[Foundation-l] 09-f9-...

Rich Holton richholton at gmail.com
Tue May 8 03:50:10 UTC 2007

Darko Bulatovic wrote:
> Matthew Brown wrote:
>> I know you're playing dumb to make a point -
>> but the US law in question bars components of a contravening device,
>> and the code given is definitely an important part of a HD-DVD
>> decryption device, because without one of these you cannot decrypt the
>> content.  There are other components needed, but they are also
>> available - the encryption scheme itself I believe is publicly known
>> (deliberately so, so that it could be peer-reviewed).
>> This number has no known real purpose except for being a HD-DVD key.
>> (Yes, I know that people are rushing around trying to find other
>> purposes for it as an excuse for keeping it available, but that
>> doesn't change things)
>> -Matt
> Matt I am not playing dumb I really didnt (want to) know, but I am not 
> unintelligent. You now did explain to me that I can use others 
> components with this number to crack  HD-DVD. So did you doing this 
> violate law? Or will I violate law when I crack HD-DVD (which I don't 
> have), Oh can people that don't have HD-DVD be prosecuted if they use 
> this number in documents?
> Is someone walking along the street with a stone in the hand, should 
> police arrest him for possibility to brake window? And stone on the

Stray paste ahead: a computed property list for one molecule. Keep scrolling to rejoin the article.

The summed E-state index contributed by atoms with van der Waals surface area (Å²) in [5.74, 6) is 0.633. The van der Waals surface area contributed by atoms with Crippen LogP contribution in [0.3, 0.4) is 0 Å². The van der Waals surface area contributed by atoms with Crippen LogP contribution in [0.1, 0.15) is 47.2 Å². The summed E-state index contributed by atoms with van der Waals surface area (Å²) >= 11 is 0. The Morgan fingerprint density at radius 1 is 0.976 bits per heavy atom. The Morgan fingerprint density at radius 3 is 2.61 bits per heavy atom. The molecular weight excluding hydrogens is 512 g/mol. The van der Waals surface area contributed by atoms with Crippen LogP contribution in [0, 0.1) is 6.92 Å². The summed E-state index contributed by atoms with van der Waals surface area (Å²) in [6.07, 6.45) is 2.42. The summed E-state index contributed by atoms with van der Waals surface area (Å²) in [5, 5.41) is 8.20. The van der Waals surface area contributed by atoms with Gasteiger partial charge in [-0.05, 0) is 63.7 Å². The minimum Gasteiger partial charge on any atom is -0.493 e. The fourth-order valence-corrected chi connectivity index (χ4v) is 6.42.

> street don't have any real purpose than to break the window? Or should 
> Police arrest them self for making up about stone and window, as that is 
> criminal act?
> My point is that sharing of number (stones, knifes,...) cant be 
> violation of law. And reaction of people here is just good fact how some 
> powerful group can influence with fear and affect people to give up 
> their free speech right.

It is indeed illegal in some places to carry, for instance, a gun. Or a 
knife that is "too large." Whether you use it or not. It's illegal to 
carry it. Period. Civilized people agree to certain limits to their own 
absolute freedom because they recognize that not everyone can be trusted 
with absolute freedom, and there is often no way to know ahead of time 
who can and who cannot be trusted.

So I disagree with your example, and I disagree with you point. There 
are certainly strings of numbers that are illegal to have and to share 
in some places -- a string of numbers that represents child pornography, 
for example.

You may argue that this particular set of numbers should not be illegal. 
  But I don't think you can really argue that there are no sets of 
numbers that are illegal. There certainly are, and (in my opinion) 
should be.


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